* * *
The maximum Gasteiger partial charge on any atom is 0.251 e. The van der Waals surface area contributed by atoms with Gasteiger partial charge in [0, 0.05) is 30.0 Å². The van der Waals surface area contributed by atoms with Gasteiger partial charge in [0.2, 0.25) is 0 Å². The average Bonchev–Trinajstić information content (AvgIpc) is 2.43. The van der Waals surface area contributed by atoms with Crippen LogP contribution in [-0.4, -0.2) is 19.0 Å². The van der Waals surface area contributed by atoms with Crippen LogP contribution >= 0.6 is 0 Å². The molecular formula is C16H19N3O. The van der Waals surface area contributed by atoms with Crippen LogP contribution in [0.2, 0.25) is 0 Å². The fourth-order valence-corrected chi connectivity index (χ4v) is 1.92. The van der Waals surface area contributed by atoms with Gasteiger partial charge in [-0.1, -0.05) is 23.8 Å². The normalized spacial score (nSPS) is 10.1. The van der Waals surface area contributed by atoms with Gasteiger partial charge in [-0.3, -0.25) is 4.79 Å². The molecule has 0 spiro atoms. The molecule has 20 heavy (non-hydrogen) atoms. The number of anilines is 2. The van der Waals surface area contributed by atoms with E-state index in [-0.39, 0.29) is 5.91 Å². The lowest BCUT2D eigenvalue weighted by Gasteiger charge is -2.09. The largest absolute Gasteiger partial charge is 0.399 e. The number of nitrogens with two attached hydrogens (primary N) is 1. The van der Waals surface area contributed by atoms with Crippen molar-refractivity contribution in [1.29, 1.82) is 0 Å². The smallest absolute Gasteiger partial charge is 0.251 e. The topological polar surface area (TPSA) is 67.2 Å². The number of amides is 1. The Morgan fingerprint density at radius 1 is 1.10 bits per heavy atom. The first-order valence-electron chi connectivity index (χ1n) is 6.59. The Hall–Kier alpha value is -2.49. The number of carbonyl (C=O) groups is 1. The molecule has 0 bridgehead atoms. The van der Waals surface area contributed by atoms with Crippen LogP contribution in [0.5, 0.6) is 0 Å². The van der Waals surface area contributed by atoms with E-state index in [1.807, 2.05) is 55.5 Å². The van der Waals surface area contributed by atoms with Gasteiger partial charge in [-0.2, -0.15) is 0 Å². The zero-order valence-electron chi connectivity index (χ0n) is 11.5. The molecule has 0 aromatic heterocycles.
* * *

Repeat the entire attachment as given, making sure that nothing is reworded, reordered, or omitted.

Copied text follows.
The maximum Gasteiger partial charge on any atom is 0.251 e. The van der Waals surface area contributed by atoms with Gasteiger partial charge in [0, 0.05) is 30.0 Å². The van der Waals surface area contributed by atoms with Gasteiger partial charge in [0.2, 0.25) is 0 Å². The average Bonchev–Trinajstić information content (AvgIpc) is 2.43. The van der Waals surface area contributed by atoms with Crippen LogP contribution in [-0.4, -0.2) is 19.0 Å². The van der Waals surface area contributed by atoms with Crippen LogP contribution >= 0.6 is 0 Å². The molecular formula is C16H19N3O. The van der Waals surface area contributed by atoms with Crippen LogP contribution in [0.2, 0.25) is 0 Å². The fourth-order valence-corrected chi connectivity index (χ4v) is 1.92. The van der Waals surface area contributed by atoms with Gasteiger partial charge in [-0.1, -0.05) is 23.8 Å². The normalized spacial score (nSPS) is 10.1. The van der Waals surface area contributed by atoms with Gasteiger partial charge in [-0.3, -0.25) is 4.79 Å². The molecule has 0 spiro atoms. The molecule has 20 heavy (non-hydrogen) atoms. The number of anilines is 2. The van der Waals surface area contributed by atoms with E-state index in [-0.39, 0.29) is 5.91 Å². The lowest BCUT2D eigenvalue weighted by Gasteiger charge is -2.09. The largest absolute Gasteiger partial charge is 0.399 e. The number of nitrogens with two attached hydrogens (primary N) is 1. The van der Waals surface area contributed by atoms with Crippen molar-refractivity contribution in [1.29, 1.82) is 0 Å². The smallest absolute Gasteiger partial charge is 0.251 e. The topological polar surface area (TPSA) is 67.2 Å². The number of amides is 1. The Morgan fingerprint density at radius 1 is 1.10 bits per heavy atom. The first-order valence-electron chi connectivity index (χ1n) is 6.59. The Hall–Kier alpha value is -2.49. The number of carbonyl (C=O) groups is 1. The molecule has 0 bridgehead atoms. The van der Waals surface area contributed by atoms with Crippen LogP contribution in [0.5, 0.6) is 0 Å². The van der Waals surface area contributed by atoms with E-state index in [1.807, 2.05) is 55.5 Å². The van der Waals surface area contributed by atoms with Gasteiger partial charge in [-0.2, -0.15) is 0 Å². The zero-order valence-electron chi connectivity index (χ0n) is 11.5. The molecule has 0 aromatic heterocycles.